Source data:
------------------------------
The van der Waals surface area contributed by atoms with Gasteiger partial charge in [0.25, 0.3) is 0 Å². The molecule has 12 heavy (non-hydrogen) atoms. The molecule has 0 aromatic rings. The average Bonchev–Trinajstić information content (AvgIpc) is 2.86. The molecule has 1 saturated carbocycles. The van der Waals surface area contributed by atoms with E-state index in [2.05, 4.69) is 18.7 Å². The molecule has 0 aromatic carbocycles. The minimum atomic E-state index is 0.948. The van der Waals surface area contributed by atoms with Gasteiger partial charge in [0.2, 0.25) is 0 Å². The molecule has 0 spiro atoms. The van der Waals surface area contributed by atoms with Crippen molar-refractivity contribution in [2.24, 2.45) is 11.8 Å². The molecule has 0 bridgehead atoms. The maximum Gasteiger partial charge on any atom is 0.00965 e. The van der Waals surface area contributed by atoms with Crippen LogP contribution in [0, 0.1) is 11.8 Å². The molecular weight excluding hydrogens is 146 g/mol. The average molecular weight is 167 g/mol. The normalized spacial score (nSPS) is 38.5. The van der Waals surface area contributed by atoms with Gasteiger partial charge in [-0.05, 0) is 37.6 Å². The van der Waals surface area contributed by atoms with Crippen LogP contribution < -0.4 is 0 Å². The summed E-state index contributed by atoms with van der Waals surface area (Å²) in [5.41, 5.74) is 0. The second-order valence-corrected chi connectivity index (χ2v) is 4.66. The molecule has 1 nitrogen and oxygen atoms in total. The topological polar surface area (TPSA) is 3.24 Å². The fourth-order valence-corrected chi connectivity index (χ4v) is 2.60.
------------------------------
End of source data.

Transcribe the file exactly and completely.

The van der Waals surface area contributed by atoms with Gasteiger partial charge in [0.25, 0.3) is 0 Å². The molecule has 12 heavy (non-hydrogen) atoms. The molecule has 0 aromatic rings. The average Bonchev–Trinajstić information content (AvgIpc) is 2.86. The molecule has 1 saturated carbocycles. The van der Waals surface area contributed by atoms with E-state index in [2.05, 4.69) is 18.7 Å². The molecule has 0 aromatic carbocycles. The minimum atomic E-state index is 0.948. The van der Waals surface area contributed by atoms with Gasteiger partial charge in [0.2, 0.25) is 0 Å². The molecule has 0 spiro atoms. The van der Waals surface area contributed by atoms with Crippen molar-refractivity contribution in [2.24, 2.45) is 11.8 Å². The molecule has 0 bridgehead atoms. The maximum Gasteiger partial charge on any atom is 0.00965 e. The van der Waals surface area contributed by atoms with Crippen LogP contribution in [0, 0.1) is 11.8 Å². The molecular weight excluding hydrogens is 146 g/mol. The average molecular weight is 167 g/mol. The normalized spacial score (nSPS) is 38.5. The van der Waals surface area contributed by atoms with Gasteiger partial charge in [-0.05, 0) is 37.6 Å². The van der Waals surface area contributed by atoms with Crippen LogP contribution < -0.4 is 0 Å². The summed E-state index contributed by atoms with van der Waals surface area (Å²) in [5.41, 5.74) is 0. The second-order valence-corrected chi connectivity index (χ2v) is 4.66. The molecule has 1 nitrogen and oxygen atoms in total. The topological polar surface area (TPSA) is 3.24 Å². The fourth-order valence-corrected chi connectivity index (χ4v) is 2.60.